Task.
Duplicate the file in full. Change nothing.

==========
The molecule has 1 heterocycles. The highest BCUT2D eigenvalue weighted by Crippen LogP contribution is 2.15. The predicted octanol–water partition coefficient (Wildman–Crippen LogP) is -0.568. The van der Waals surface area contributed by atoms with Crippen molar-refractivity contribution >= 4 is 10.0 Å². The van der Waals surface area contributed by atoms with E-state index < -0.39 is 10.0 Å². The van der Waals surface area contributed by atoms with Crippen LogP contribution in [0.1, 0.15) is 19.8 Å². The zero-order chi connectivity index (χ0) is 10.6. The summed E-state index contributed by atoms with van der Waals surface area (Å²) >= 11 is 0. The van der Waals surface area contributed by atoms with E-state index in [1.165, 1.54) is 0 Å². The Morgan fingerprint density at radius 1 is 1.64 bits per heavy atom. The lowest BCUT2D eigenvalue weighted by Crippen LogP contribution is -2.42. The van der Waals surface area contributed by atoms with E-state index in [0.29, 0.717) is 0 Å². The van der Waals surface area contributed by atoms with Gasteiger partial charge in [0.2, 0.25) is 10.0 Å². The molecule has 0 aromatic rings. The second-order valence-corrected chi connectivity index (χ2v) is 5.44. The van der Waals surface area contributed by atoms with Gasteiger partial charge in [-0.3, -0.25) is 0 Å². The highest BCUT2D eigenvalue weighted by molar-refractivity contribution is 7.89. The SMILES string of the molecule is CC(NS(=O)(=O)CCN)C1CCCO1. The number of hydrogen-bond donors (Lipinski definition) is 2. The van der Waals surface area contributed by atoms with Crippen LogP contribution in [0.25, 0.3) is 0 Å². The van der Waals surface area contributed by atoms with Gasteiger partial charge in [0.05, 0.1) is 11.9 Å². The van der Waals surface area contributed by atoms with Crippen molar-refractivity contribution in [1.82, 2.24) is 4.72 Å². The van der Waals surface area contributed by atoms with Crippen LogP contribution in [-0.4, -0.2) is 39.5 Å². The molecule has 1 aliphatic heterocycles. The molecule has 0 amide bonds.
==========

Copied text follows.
The molecule has 1 heterocycles. The highest BCUT2D eigenvalue weighted by Crippen LogP contribution is 2.15. The predicted octanol–water partition coefficient (Wildman–Crippen LogP) is -0.568. The van der Waals surface area contributed by atoms with Crippen molar-refractivity contribution >= 4 is 10.0 Å². The van der Waals surface area contributed by atoms with E-state index < -0.39 is 10.0 Å². The van der Waals surface area contributed by atoms with Crippen LogP contribution in [0.1, 0.15) is 19.8 Å². The zero-order chi connectivity index (χ0) is 10.6. The summed E-state index contributed by atoms with van der Waals surface area (Å²) >= 11 is 0. The van der Waals surface area contributed by atoms with E-state index in [1.165, 1.54) is 0 Å². The Morgan fingerprint density at radius 1 is 1.64 bits per heavy atom. The lowest BCUT2D eigenvalue weighted by Crippen LogP contribution is -2.42. The van der Waals surface area contributed by atoms with E-state index in [0.29, 0.717) is 0 Å². The van der Waals surface area contributed by atoms with Gasteiger partial charge in [0.2, 0.25) is 10.0 Å². The molecule has 0 aromatic rings. The second-order valence-corrected chi connectivity index (χ2v) is 5.44. The van der Waals surface area contributed by atoms with Gasteiger partial charge in [-0.3, -0.25) is 0 Å². The highest BCUT2D eigenvalue weighted by molar-refractivity contribution is 7.89. The SMILES string of the molecule is CC(NS(=O)(=O)CCN)C1CCCO1. The number of hydrogen-bond donors (Lipinski definition) is 2. The van der Waals surface area contributed by atoms with Crippen LogP contribution in [0.25, 0.3) is 0 Å². The van der Waals surface area contributed by atoms with Gasteiger partial charge in [0.05, 0.1) is 11.9 Å². The van der Waals surface area contributed by atoms with Crippen molar-refractivity contribution in [1.82, 2.24) is 4.72 Å². The van der Waals surface area contributed by atoms with Crippen LogP contribution in [-0.4, -0.2) is 39.5 Å². The molecule has 1 aliphatic heterocycles. The molecule has 0 amide bonds.